The biggest problem with the book though is that despite Strobel’s claims to being unbiased, there are no religious skeptics interviewed, and almost all of those interviewed have doctorates in philosophy or theology, not science. This really needs no explanation. It’s difficult to call oneself unbiased when you have no arguments that differ from your own presented.

Confused by my logic? Leave me a comment. Next, a dissection of some of the dubious points made by each of the authors, continuing with Dawkins’s “The God Delusion”.

Friday, July 11, 2008

This I Believe (part 2)

This is part two of my “This I Believe” series. I’m going to be spending most of the time delving into my struggles in deciding what it is I actually believe. I have had trouble over the last several years defining exactly what it is I prescribe to as a worldview. I consider myself a man of science, but I also consider myself a man of faith. So, where am I exactly? I intend on defining what is faith, considering non-overlapping magisteria, and many other topics.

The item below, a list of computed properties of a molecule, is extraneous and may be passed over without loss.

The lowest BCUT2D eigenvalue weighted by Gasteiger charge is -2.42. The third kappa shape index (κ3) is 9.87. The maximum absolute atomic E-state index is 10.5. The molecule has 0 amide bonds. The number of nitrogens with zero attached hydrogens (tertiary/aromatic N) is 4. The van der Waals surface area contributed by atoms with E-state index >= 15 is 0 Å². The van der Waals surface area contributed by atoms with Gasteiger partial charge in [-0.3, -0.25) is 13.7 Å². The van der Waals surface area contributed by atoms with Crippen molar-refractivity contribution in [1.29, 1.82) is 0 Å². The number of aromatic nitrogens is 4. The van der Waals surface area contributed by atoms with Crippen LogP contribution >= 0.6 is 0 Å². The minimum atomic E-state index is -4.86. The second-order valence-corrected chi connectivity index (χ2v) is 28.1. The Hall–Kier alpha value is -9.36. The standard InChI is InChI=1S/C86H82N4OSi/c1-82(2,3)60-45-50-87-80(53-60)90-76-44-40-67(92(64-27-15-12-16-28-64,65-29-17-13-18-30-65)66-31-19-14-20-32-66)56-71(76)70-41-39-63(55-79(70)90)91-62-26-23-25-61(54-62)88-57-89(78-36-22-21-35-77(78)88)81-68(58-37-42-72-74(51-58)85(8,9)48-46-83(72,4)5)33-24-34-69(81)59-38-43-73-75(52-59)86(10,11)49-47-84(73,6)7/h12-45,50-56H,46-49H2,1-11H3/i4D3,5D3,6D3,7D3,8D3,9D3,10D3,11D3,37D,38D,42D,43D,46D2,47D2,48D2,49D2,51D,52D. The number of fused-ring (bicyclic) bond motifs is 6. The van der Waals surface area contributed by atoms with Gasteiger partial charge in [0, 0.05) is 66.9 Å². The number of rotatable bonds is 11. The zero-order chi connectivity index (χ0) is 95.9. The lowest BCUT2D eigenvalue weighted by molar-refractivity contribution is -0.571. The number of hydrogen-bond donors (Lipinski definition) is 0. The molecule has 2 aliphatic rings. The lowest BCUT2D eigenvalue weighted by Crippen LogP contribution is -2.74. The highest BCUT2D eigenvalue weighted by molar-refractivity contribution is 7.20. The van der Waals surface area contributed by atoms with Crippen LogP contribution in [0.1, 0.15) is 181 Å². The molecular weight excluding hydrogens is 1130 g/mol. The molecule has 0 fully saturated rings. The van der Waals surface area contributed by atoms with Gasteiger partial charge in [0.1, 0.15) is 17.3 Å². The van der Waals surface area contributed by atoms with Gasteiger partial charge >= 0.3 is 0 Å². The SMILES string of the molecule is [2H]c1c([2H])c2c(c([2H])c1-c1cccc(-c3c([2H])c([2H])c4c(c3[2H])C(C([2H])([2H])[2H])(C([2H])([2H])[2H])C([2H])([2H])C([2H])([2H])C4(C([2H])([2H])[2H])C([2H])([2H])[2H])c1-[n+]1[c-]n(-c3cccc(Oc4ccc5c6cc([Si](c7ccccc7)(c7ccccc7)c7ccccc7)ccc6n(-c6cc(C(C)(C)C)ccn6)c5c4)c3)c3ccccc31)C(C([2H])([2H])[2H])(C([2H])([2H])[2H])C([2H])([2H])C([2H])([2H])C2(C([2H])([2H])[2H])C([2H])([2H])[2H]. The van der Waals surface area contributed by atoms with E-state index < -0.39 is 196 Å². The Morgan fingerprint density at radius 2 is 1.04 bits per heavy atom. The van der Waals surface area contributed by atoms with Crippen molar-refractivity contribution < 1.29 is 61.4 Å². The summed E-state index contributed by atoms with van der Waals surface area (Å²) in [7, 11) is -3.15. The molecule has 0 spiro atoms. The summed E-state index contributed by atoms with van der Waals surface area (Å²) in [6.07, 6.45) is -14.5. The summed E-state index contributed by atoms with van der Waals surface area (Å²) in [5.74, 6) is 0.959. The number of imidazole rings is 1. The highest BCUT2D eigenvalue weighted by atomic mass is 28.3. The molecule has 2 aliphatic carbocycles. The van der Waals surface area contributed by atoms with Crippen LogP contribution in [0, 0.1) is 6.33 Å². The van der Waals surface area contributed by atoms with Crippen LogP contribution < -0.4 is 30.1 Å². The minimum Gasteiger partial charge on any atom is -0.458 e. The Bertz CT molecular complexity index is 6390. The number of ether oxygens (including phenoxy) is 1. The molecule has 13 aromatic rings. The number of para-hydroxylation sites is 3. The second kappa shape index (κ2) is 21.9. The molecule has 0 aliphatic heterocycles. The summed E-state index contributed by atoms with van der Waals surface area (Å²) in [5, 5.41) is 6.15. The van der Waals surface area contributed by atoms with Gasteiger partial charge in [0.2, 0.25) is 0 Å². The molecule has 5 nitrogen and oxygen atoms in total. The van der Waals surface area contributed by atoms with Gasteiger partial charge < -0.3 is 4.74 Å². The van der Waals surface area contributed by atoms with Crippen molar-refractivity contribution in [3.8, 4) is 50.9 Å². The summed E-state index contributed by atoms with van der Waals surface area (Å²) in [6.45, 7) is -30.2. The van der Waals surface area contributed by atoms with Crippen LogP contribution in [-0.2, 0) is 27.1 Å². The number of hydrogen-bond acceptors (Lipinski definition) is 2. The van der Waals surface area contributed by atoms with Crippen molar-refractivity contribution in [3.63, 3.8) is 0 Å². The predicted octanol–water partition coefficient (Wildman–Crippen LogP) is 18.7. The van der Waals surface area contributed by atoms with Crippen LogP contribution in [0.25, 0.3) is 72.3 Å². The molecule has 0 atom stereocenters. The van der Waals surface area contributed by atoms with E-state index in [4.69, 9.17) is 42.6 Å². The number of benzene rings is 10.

Next, I’m going to present a summary of evidence for and against God concerning evolution and irreducible complexity from Lee Strobel’s “The Case for a Creator” and from Richard Dawkins’s “The God Delusion”.

Strobel interviewed several scientists, most notably biologist Michael Behe. He argues that evolution cannot explain certain systems because they are too complex to evolve naturally, and thusly must have been designed.
Having done a bit of research into Behe I have discovered his claims while though intriguing are disputed my the majority of biologists. In fact there is a considerable amount of work debunking all of Behe claims. There is even a case decided where Behe was a witness in which the court dismisses Behe’s claims. (See Kitzmiller v. Dover Area School District) Still though, I believe an explanation of this is in order.